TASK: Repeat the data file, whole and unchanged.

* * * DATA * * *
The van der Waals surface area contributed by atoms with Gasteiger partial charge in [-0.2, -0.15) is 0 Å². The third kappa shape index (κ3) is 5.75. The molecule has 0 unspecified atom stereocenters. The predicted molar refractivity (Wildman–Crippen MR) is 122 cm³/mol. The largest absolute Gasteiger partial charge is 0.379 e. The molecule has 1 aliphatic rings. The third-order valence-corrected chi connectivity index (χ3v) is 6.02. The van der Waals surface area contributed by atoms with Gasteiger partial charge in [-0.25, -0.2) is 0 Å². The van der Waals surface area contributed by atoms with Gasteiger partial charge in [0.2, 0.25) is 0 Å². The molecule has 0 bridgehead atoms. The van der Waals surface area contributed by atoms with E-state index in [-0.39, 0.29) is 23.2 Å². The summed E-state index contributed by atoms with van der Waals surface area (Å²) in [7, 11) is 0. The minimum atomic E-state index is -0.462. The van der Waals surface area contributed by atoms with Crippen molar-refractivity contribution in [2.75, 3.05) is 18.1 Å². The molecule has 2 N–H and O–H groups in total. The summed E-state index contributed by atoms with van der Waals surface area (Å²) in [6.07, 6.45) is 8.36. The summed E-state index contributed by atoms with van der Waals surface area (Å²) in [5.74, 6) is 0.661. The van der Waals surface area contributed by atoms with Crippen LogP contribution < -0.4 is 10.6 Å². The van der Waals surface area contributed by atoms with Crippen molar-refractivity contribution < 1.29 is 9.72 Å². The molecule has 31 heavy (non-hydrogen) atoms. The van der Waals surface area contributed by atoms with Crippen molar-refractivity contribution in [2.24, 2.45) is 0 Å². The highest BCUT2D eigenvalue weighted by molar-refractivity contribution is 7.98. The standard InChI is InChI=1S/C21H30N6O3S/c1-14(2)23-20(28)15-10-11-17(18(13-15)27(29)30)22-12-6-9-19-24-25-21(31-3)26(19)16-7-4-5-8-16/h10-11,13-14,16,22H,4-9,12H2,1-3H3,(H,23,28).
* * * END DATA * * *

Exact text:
The van der Waals surface area contributed by atoms with Gasteiger partial charge in [-0.2, -0.15) is 0 Å². The third kappa shape index (κ3) is 5.75. The molecule has 0 unspecified atom stereocenters. The predicted molar refractivity (Wildman–Crippen MR) is 122 cm³/mol. The largest absolute Gasteiger partial charge is 0.379 e. The molecule has 1 aliphatic rings. The third-order valence-corrected chi connectivity index (χ3v) is 6.02. The van der Waals surface area contributed by atoms with Gasteiger partial charge in [-0.25, -0.2) is 0 Å². The van der Waals surface area contributed by atoms with Gasteiger partial charge in [0.2, 0.25) is 0 Å². The molecule has 0 bridgehead atoms. The van der Waals surface area contributed by atoms with E-state index in [-0.39, 0.29) is 23.2 Å². The summed E-state index contributed by atoms with van der Waals surface area (Å²) in [7, 11) is 0. The minimum atomic E-state index is -0.462. The van der Waals surface area contributed by atoms with Crippen molar-refractivity contribution in [2.75, 3.05) is 18.1 Å². The molecule has 2 N–H and O–H groups in total. The summed E-state index contributed by atoms with van der Waals surface area (Å²) in [6.07, 6.45) is 8.36. The summed E-state index contributed by atoms with van der Waals surface area (Å²) in [5.74, 6) is 0.661. The van der Waals surface area contributed by atoms with Crippen LogP contribution < -0.4 is 10.6 Å². The van der Waals surface area contributed by atoms with Crippen molar-refractivity contribution < 1.29 is 9.72 Å². The molecule has 31 heavy (non-hydrogen) atoms. The van der Waals surface area contributed by atoms with Crippen molar-refractivity contribution in [2.24, 2.45) is 0 Å². The highest BCUT2D eigenvalue weighted by molar-refractivity contribution is 7.98. The standard InChI is InChI=1S/C21H30N6O3S/c1-14(2)23-20(28)15-10-11-17(18(13-15)27(29)30)22-12-6-9-19-24-25-21(31-3)26(19)16-7-4-5-8-16/h10-11,13-14,16,22H,4-9,12H2,1-3H3,(H,23,28).